The Promise program is funded by private donations and was signed into law by Gov. Jerry Brown. Photo by Shana Thompson
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Colleges waive tuition for first-time, full-time Promise program students

EDITOR’S NOTE: This article has been updated to include both Palomar College and MiraCosta College in the announcement regarding tuition-free higher education for first-time, full-time California College Promise program participants.

OCEANSIDE — Two San Diego County community colleges announced today they expect to waive tuition for thousands of first-time, full-time students as part of the California College Promise program.

The Promise program, signed into law by Gov. Jerry Brown last October, covers a year of tuition for first-time students with financial need in California, as well as textbooks and other school supplies. Funding is provided by private donations and state and local entities.

At MiraCosta College in Oceanside, students who graduated from a high school within the community college’s district — MiraCosta serves coastal North San Diego County through its main campus in Oceanside, at 1 Barnard Drive, and San Elijo campus in Cardiff-by-the-Sea — can receive up to $1,000 for textbooks and other supplies if eligible.

MiraCosta College and Palomar College in San Marcos expect enrollment in the program to top 2,000 combined students for the 2018-19 academic year. Palomar’s expected enrollment of 1,512 students is more than double the program’s size during 2017-18, which totaled 657 students at the end of the academic year, according to the college.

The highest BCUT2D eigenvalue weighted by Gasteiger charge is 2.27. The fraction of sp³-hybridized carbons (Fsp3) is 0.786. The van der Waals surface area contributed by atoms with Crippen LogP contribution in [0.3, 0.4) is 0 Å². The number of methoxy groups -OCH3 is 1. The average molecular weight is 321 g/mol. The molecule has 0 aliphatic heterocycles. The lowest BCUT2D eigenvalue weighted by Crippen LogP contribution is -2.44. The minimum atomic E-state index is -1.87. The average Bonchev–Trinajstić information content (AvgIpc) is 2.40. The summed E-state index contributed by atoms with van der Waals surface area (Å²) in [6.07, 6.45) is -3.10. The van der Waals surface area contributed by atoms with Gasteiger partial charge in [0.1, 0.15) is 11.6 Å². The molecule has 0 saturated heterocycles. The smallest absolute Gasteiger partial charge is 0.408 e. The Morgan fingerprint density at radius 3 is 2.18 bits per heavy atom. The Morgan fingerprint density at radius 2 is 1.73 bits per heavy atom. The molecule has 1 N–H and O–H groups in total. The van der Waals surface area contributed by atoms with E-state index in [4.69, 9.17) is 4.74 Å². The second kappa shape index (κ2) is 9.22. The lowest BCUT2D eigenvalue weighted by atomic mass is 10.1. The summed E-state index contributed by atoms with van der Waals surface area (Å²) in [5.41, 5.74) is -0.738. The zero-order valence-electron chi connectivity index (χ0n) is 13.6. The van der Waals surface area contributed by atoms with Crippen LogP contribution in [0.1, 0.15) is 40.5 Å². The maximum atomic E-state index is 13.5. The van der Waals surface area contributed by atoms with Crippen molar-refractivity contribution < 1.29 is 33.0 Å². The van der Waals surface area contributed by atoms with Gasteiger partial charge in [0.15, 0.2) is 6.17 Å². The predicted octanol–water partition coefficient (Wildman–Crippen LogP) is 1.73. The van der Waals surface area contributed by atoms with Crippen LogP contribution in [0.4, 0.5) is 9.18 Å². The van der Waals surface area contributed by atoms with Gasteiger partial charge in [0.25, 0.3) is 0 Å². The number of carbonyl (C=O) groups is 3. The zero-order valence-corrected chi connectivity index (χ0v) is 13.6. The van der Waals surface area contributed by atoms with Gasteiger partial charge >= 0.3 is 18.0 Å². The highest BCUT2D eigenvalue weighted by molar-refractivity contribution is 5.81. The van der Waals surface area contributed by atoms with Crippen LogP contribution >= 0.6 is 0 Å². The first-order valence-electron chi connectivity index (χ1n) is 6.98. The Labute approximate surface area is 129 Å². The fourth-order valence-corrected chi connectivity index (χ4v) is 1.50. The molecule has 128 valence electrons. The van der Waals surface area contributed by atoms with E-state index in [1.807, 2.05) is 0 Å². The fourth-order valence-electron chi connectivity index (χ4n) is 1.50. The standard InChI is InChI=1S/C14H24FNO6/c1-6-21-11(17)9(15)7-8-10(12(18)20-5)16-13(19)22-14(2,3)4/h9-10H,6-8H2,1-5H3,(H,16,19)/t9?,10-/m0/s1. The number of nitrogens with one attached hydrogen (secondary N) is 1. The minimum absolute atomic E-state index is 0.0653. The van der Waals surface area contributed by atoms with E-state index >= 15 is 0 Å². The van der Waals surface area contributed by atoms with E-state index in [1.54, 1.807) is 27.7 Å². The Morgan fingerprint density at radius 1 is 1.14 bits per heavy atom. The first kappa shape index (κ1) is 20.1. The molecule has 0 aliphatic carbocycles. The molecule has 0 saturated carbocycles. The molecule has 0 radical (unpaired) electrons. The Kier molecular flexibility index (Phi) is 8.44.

“We’re thrilled to be serving twice as many Promise students in 2018-19 as last year,” said Palomar Superintendent/President Joi Lin Blake. “It’s so important to get our first-year students off to a strong start at Palomar, and we know that serving them well is going to strengthen our region in the\ years to come.”

The Palomar College Foundation announced Friday that it received a $100,000 grant from the San Diego County Board of Supervisors, a portion of which will go to funding for the school’s Promise program.

While school officials at MiraCosta don’t have an exact estimate, they expect an increase over the 434 students in the school’s program last year. MiraCosta aims to cover two full years of tuition and fees for qualifying students in the near future.

“Promise aims to remove a significant hurdle for college-bound students; tuition, mandatory fees and textbook costs for eligible full-time students,” said MiraCosta Superintendent and President Sunita Cooke. “Promise is boosting transfer and certificate attainment rates, improving academic performance and expanding higher education access to underserved populations.”

In a recent press release, MiraCosta College said that it hopes to see a sizeable increase in the number of participants this year.

“We encourage all first-time, full-time students to contact our Financial Aid office to ensure they are maximizing funding assistance,” said Cooke.

For more information, visit the  MiraCostawebsite at and the Palomar College website at or contact the MiraCosta College Financial Aid offices at and the Palomar College Financial Aid Office at 

Students must complete and submit either a Free Application for Federal Student Aid (FAFSA) or a California Dream Act Application to be eligible for the MiraCosta and Palomar Promise.